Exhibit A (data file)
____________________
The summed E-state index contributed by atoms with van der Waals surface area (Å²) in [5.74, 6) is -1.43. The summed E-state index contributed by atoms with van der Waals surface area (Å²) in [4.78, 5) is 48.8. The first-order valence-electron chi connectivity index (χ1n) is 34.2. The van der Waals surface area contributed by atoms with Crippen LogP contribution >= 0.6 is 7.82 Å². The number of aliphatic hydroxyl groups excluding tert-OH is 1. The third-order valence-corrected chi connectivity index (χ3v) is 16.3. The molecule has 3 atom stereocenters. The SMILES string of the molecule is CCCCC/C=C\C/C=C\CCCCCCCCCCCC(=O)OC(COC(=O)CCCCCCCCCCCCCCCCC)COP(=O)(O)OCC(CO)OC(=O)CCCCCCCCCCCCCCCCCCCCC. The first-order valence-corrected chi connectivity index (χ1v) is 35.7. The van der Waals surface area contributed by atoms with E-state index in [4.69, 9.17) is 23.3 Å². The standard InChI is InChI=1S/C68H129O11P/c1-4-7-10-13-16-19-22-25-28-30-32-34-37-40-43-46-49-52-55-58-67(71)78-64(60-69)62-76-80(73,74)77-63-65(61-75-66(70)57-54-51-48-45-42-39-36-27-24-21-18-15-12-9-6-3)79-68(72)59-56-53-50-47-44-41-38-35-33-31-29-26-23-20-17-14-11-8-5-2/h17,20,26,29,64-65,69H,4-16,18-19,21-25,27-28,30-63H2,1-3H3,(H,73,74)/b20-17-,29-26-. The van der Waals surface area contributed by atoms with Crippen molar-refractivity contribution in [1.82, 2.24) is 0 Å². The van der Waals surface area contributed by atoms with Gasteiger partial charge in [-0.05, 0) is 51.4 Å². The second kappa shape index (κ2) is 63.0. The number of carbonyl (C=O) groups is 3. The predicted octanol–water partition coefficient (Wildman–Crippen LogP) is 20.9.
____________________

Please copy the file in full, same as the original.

The summed E-state index contributed by atoms with van der Waals surface area (Å²) in [5.74, 6) is -1.43. The summed E-state index contributed by atoms with van der Waals surface area (Å²) in [4.78, 5) is 48.8. The first-order valence-electron chi connectivity index (χ1n) is 34.2. The van der Waals surface area contributed by atoms with Crippen LogP contribution >= 0.6 is 7.82 Å². The number of aliphatic hydroxyl groups excluding tert-OH is 1. The third-order valence-corrected chi connectivity index (χ3v) is 16.3. The molecule has 3 atom stereocenters. The SMILES string of the molecule is CCCCC/C=C\C/C=C\CCCCCCCCCCCC(=O)OC(COC(=O)CCCCCCCCCCCCCCCCC)COP(=O)(O)OCC(CO)OC(=O)CCCCCCCCCCCCCCCCCCCCC. The first-order valence-corrected chi connectivity index (χ1v) is 35.7. The van der Waals surface area contributed by atoms with E-state index in [4.69, 9.17) is 23.3 Å². The standard InChI is InChI=1S/C68H129O11P/c1-4-7-10-13-16-19-22-25-28-30-32-34-37-40-43-46-49-52-55-58-67(71)78-64(60-69)62-76-80(73,74)77-63-65(61-75-66(70)57-54-51-48-45-42-39-36-27-24-21-18-15-12-9-6-3)79-68(72)59-56-53-50-47-44-41-38-35-33-31-29-26-23-20-17-14-11-8-5-2/h17,20,26,29,64-65,69H,4-16,18-19,21-25,27-28,30-63H2,1-3H3,(H,73,74)/b20-17-,29-26-. The van der Waals surface area contributed by atoms with Crippen molar-refractivity contribution in [1.82, 2.24) is 0 Å². The van der Waals surface area contributed by atoms with Gasteiger partial charge in [-0.05, 0) is 51.4 Å². The second kappa shape index (κ2) is 63.0. The number of carbonyl (C=O) groups is 3. The predicted octanol–water partition coefficient (Wildman–Crippen LogP) is 20.9.